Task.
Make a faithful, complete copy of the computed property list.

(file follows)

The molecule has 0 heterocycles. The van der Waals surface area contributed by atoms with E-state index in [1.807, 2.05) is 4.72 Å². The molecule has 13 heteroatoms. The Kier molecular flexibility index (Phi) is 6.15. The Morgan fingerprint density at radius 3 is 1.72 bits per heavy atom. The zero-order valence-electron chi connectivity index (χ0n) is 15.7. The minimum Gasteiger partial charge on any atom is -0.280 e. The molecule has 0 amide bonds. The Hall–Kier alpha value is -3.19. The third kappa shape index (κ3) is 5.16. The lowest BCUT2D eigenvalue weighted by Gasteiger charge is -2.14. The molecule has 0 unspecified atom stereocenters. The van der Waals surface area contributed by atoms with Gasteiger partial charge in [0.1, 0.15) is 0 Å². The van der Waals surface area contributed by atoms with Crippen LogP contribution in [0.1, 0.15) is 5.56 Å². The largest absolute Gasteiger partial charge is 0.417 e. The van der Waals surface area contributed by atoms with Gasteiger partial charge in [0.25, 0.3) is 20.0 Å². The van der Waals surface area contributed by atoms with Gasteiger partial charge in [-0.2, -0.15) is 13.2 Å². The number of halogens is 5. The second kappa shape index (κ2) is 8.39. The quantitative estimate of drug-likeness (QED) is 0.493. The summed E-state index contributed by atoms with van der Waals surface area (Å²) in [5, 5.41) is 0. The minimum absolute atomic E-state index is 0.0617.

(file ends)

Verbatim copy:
The molecule has 0 heterocycles. The van der Waals surface area contributed by atoms with E-state index in [1.807, 2.05) is 4.72 Å². The molecule has 13 heteroatoms. The Kier molecular flexibility index (Phi) is 6.15. The Morgan fingerprint density at radius 3 is 1.72 bits per heavy atom. The zero-order valence-electron chi connectivity index (χ0n) is 15.7. The minimum Gasteiger partial charge on any atom is -0.280 e. The molecule has 0 amide bonds. The Hall–Kier alpha value is -3.19. The third kappa shape index (κ3) is 5.16. The lowest BCUT2D eigenvalue weighted by Gasteiger charge is -2.14. The molecule has 0 unspecified atom stereocenters. The van der Waals surface area contributed by atoms with Gasteiger partial charge in [0.1, 0.15) is 0 Å². The van der Waals surface area contributed by atoms with Crippen LogP contribution in [0.1, 0.15) is 5.56 Å². The largest absolute Gasteiger partial charge is 0.417 e. The van der Waals surface area contributed by atoms with Gasteiger partial charge in [0.25, 0.3) is 20.0 Å². The van der Waals surface area contributed by atoms with Gasteiger partial charge in [-0.2, -0.15) is 13.2 Å². The number of halogens is 5. The second kappa shape index (κ2) is 8.39. The quantitative estimate of drug-likeness (QED) is 0.493. The summed E-state index contributed by atoms with van der Waals surface area (Å²) in [5, 5.41) is 0. The minimum absolute atomic E-state index is 0.0617.